FFO: Lee and Nancy, The Carpenters, Rose McDowell, Alan Vega
At long last Night Lunch arrives on vinyl. Wall of Love is a confirmation of the towering talents of this honourable crew, long labouring with love in the Montreal underground. The members of Night Lunch have toiled in the shadowy corners of QC’s own sin city, enriching its DIY scene for the better part of a decade, manifesting in such esteemed combos as Baked Goods and The Marlees. Now as Night Lunch, their retro-futurist sex-syrup concoction is fully realized; patented, potent, and keenly produced; emerging from the lo-fi mud to reveal a shimmering gem of pop immortality.
Lead track 'Your Body' is a rehash of one of the standouts from Baked Goods’ Basement Glam CS which made waves back in 2012, and with wider tape it shines here like the cult-hit-radio-smash single it was fated to be, Lukie Lovechild’s vocals soaring with rapturous melody, and warm synth subbing in for the infectious guitar hook. ‘Motorhome’ quickly follows, introducing Marlee Kay’s moonlit vocals over instrumentation that is haunting and inviting, light and heavy. By this point it becomes clear the group has developed an aura all their own, fusing three quarters of a century of rock majesty to the echoing sounds of the Montreal underground. The nostalgia of 80's synth ‘n keys are a definite inspiration for this group, but unlike many acts that seek to revive that trend, Night Lunch comes from a place of timeless pop sensibility, as displayed in the manic croon and rolling doo-wop of 'Five Lies'. Instrumental 'Pumpkin' starts as a space age bachelor pad lounger à la Esquivel, briefly bursting into fuzzy theme rock for colour TV. 'Long time woman' hints at a non-derivative Fleetwood Mac influence, easily rivaling MTL superstars TOPS in the sophisti-pop realm, but without the shallow, trendy lacquer; you could conceive Night Lunch as retro soft-rock because of their comfortable extraction of widely-beloved elements of decades past, but there's a directness to these songs and performances that will please even the most jaded of rockers. ‘Darlene’ ushers in a rootsy swagger wedded to the grandeur of Roy Orbison; an inclination that also strongly inflects the closing title track.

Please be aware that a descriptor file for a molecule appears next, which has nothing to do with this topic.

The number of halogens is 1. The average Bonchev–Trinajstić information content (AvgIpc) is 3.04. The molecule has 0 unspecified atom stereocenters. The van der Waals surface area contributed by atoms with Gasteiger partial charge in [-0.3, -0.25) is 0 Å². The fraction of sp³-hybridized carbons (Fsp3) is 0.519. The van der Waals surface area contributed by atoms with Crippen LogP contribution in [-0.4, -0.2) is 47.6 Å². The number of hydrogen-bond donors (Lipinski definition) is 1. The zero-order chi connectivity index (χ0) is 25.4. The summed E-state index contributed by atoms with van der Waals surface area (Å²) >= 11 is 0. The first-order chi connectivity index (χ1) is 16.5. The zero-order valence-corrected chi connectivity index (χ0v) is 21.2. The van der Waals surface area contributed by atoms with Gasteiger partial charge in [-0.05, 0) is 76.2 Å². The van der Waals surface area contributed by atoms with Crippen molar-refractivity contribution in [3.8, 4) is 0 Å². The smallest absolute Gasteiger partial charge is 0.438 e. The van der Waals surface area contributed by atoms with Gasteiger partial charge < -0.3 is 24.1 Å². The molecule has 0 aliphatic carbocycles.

Not many groups are capable of comfortably making cameos in both Back To The Future II and Jim Jarmusch's Mystery Train, as Night Lunch are. Should this press release be written on typewriter or tablet? This, however, does not mean their vision is unclear, though they may be the kind to wear their dirty sunglasses at night. A wingspan which encompasses past, present, and future is key to their opening a portal of eternity. Any dissonance this historical conundrum evokes in the listener serves only to disarm critical faculties and incite pure pleasure; serving up sophisticated sonic depravity; a rock n roll buffet under the foggy full moon. Night Lunch has evolved from lo-fi synth obscuros into Adult Rock/Pop generalists, indicative of their ability to not only survive but thrive in multiple niches, uniting the fragmented field of DIY in this siloed age. Until Night Lunch can return to a shadowy stage near you, Wall Of Love will have them lurking in your dreams; slow-dancing with your unconscious mind.